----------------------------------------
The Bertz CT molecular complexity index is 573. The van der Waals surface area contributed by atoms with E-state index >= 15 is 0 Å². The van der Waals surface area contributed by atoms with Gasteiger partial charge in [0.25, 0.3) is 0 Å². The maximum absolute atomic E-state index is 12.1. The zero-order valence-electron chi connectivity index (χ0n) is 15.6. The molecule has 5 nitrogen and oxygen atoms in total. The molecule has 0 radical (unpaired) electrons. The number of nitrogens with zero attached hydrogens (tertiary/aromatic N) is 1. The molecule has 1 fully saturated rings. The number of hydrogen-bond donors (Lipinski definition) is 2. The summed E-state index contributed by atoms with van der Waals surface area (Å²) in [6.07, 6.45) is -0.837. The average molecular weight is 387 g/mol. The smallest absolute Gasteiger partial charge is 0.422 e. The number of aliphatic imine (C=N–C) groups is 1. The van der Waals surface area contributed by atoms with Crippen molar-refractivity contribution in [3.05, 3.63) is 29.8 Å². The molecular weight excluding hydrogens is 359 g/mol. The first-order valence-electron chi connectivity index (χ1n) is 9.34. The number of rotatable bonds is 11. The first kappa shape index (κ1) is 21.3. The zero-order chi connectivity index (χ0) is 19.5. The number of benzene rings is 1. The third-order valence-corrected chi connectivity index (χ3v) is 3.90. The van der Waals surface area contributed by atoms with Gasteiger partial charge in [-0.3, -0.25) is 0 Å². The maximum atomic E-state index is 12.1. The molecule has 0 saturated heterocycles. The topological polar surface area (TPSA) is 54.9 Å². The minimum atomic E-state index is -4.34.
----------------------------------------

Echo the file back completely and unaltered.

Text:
The Bertz CT molecular complexity index is 573. The van der Waals surface area contributed by atoms with E-state index >= 15 is 0 Å². The van der Waals surface area contributed by atoms with Gasteiger partial charge in [0.25, 0.3) is 0 Å². The maximum absolute atomic E-state index is 12.1. The zero-order valence-electron chi connectivity index (χ0n) is 15.6. The molecule has 5 nitrogen and oxygen atoms in total. The molecule has 0 radical (unpaired) electrons. The number of nitrogens with zero attached hydrogens (tertiary/aromatic N) is 1. The molecule has 1 fully saturated rings. The number of hydrogen-bond donors (Lipinski definition) is 2. The summed E-state index contributed by atoms with van der Waals surface area (Å²) in [6.07, 6.45) is -0.837. The average molecular weight is 387 g/mol. The smallest absolute Gasteiger partial charge is 0.422 e. The number of aliphatic imine (C=N–C) groups is 1. The van der Waals surface area contributed by atoms with Crippen molar-refractivity contribution in [3.05, 3.63) is 29.8 Å². The molecular weight excluding hydrogens is 359 g/mol. The first-order valence-electron chi connectivity index (χ1n) is 9.34. The number of rotatable bonds is 11. The first kappa shape index (κ1) is 21.3. The zero-order chi connectivity index (χ0) is 19.5. The number of benzene rings is 1. The third-order valence-corrected chi connectivity index (χ3v) is 3.90. The van der Waals surface area contributed by atoms with Gasteiger partial charge in [-0.3, -0.25) is 0 Å². The maximum atomic E-state index is 12.1. The molecule has 0 saturated heterocycles. The topological polar surface area (TPSA) is 54.9 Å². The minimum atomic E-state index is -4.34.